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Mon, 04.10.1606

First Families of Virginia, a brief story

*Virginia, the first of America’s 13 colonies was chartered on this date in 1606.  This article briefly describes the settlers, self-described as the First Families of Virginia (FFV).  

These were white-American planters and slave holders in Colonial Virginia who were socially prominent and wealthy.  Though Sir Walter Raleigh did not settle there, other families descended from England and settled at Jamestown, Williamsburg, The Northern Neck, along the James River and other navigable waters in the colony during the 17th century. These elite families generally married within their social class for many generations and, as a result, most surnames of First Families date to the colonial period.  

Their migration took place through the English Civil War and English Interregnum period (1642–1660). Some royalists’ families recognized Charles II as King following the execution of Charles I in 1649, Charles II called Virginia his "Old Dominion" a nickname that stands today. The affinity of many early supposedly aristocratic Virginia settlers for the Crown led to the term "distressed Cavaliers", often applied to the Virginia oligarchy. Some Cavaliers who served under King Charles I fled to Virginia. FFVs often refer to Virginia as "Cavalier Country". These men were offered rewards of land, etc., by King Charles II and most who had settled in Virginia stayed in Virginia.  

Many of these English slave holding settlers in Virginia were so-called "Second Sons".  Second or third sons went out to the colonies to make their fortune or entered the military and the clergy. Tidewater Virginia evolved as a society descended from second or third sons of English aristocracy who inherited land grants or land in Virginia. They formed part of what became the southern elite in America.  In Powhatan, Virginia, whites also interacted with Algonquian Native America.  The Powhatan Confederacy was one of the first, which included their founder, Chief Powhatan and his daughter Pocahontas.  There were no doubt mixed-race children born to lower-class colonists and Algonquian and enslaved women.   

Longstanding ties among families of the English elite were carried to the new colony, where they were reinforced by marriage and other relations. For instance, there were ancestral ties between the Spencer family of Bedfordshire and the Washington family; a Spencer secured the land grant later purchased by the Washington’s, where they built their Mount Vernon home. These sorts of ties were common in the early colony, as families shuttled back and forth between England and Virginia, maintaining their connections with the mother country and with each other.   The ties among early Virginia families were based on marriage. In a pre-Revolutionary War economy dependent on the production primarily of tobacco and cotton as a commodity crop, the ownership of the best land was tightly controlled.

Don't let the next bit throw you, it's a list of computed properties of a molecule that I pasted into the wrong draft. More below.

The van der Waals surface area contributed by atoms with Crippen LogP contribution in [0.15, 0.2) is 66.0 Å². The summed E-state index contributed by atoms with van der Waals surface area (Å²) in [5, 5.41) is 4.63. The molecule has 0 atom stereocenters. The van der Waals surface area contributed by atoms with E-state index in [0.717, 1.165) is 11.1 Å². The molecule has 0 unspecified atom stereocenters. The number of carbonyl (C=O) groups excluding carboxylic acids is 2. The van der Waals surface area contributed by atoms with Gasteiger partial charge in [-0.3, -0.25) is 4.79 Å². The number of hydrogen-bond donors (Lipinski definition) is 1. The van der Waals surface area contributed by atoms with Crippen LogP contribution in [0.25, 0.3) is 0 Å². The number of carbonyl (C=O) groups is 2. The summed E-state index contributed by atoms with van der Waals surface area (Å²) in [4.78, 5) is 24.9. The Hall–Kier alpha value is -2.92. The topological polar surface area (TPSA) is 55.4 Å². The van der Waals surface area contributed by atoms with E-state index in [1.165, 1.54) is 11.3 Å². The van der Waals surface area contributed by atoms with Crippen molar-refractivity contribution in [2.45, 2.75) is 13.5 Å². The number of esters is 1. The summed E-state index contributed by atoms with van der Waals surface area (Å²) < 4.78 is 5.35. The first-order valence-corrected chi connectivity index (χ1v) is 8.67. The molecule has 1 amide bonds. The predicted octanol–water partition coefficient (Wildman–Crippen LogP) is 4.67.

It often passed between families of corresponding social rank. The Virginia economy was based on slave labor as the colony became a slave society. The landed elite could keep tight rein on political power, which passed in orderly fashion from family to family.  In the more modern commercial economy of the north, social mobility became more prominent. The power of the elite was muted by newcomers who gained wealth in the market economy.  The American Revolution did not cut ties with Britain’s social traditions. While some First Family members were loyal to Britain, others were Whigs who supported and led the Revolution.  Most First Families remained in Virginia, where they flourished as planters, and from the labor use and sale of slaves. During the 1800’s, many FFV generations relocated into the cotton belt to start their own plantations.

The Civil War devastated the Virginia economy, and emancipated all the slaves without compensation. Planters and small farmers both were economically hurt, but in general the First Families maintained social and political leadership well into the next century.  They adopted modern agricultural technology and co-opted rich "Yankees" into their upper-class, rural horse-estate society and more.   In 1887, following the Reconstruction era after the Civil War, Virginia Governor Wyndham Robertson wrote the first history of Pocahontas and her descendants, delineating the ancestry of FFV families including the Bollings, Clements, Whittles, Blands, Skipwiths, Flemings, Catletts, Gays, Jordans, Randolphs, Tazewells, and many others.  Excluded from this history were 'natural children', mixed-race descendants of unions with slaves.  

Families often used surnames as given names, as in the "Johns" of Johns Hopkins University. A mother's maiden name might be used as a "middle name", to document that part of the person's ancestry. For example, Lt. Col. Powhatan Bolling Whittle of the 38th Virginia Infantry, Confederate States Army was an uncle of Matoaka Whittle Sims.   In 1907, the Jamestown Exposition was held near Norfolk to celebrate the tricentennial of the arrival of the first English colonists and the founding of Jamestown. Preservation Virginia, formerly known as the Association for the Preservation of Virginia Antiquities, was founded in Williamsburg in 1889 to memorialize Virginia history.  In the 20th century, Preservation Virginia emphasized patriotism by highlighting the Founding Fathers that hailed from Virginia.  

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